S20 Wounding (GBH)
Section 20 assault involves grievous (or really serious) bodily harm or a wound.
This offence is committed when a person unlawfully and maliciously, either:
- wounds another person; or
- inflicts grievous bodily harm upon another person.
Wounding means the breaking of the continuity of the whole of the outer skin or the inner skin within the cheek or lip. The definition of wounding may include injuries that are relatively minor in nature, for example, a small cut. However, these should not be charged as an assault contrary to section 20 and this should be reserved for those wounds considered to be really serious.
Grievous bodily harm means really serious bodily harm. Examples of what would usually amount to really serious harm include:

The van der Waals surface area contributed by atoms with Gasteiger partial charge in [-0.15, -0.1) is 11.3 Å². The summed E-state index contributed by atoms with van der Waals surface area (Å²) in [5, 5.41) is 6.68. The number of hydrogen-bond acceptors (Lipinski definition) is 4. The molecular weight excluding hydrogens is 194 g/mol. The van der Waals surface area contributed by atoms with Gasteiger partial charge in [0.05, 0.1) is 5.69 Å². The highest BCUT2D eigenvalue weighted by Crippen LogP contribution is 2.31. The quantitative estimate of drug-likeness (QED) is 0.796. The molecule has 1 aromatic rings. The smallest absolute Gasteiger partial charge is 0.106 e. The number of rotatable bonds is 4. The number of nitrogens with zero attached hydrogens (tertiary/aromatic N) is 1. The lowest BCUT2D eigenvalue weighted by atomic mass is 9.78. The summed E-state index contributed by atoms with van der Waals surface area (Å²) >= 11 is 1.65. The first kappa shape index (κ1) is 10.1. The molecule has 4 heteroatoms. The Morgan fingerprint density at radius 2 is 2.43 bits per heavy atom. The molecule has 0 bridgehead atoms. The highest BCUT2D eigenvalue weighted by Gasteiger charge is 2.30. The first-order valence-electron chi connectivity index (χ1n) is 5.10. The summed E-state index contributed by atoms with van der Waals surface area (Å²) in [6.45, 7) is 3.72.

- injury resulting in permanent disability, loss of sensory function or visible disfigurement;
- broken bones, including fractured skull, compound fractures, broken cheek bone, jaw, ribs, etc;
- injuries which cause substantial loss of blood, usually necessitating a transfusion or result in lengthy treatment or incapacity;
- Serious psychiatric injury.
It is an either way offence which carries a maximum penalty on indictment of 5 years imprisonment and/or an unlimited fine. In the Magistrates’ Court the maximum penalty is six months imprisonment and/or a fine
Spartans Law has a history of representing clients throughout the country for GBH. It is also true that we have disposed of allegations before the Jury was invited to hear the case. Our client walked out of court freely. If you or someone you know has been accused with GBH Contact Us now.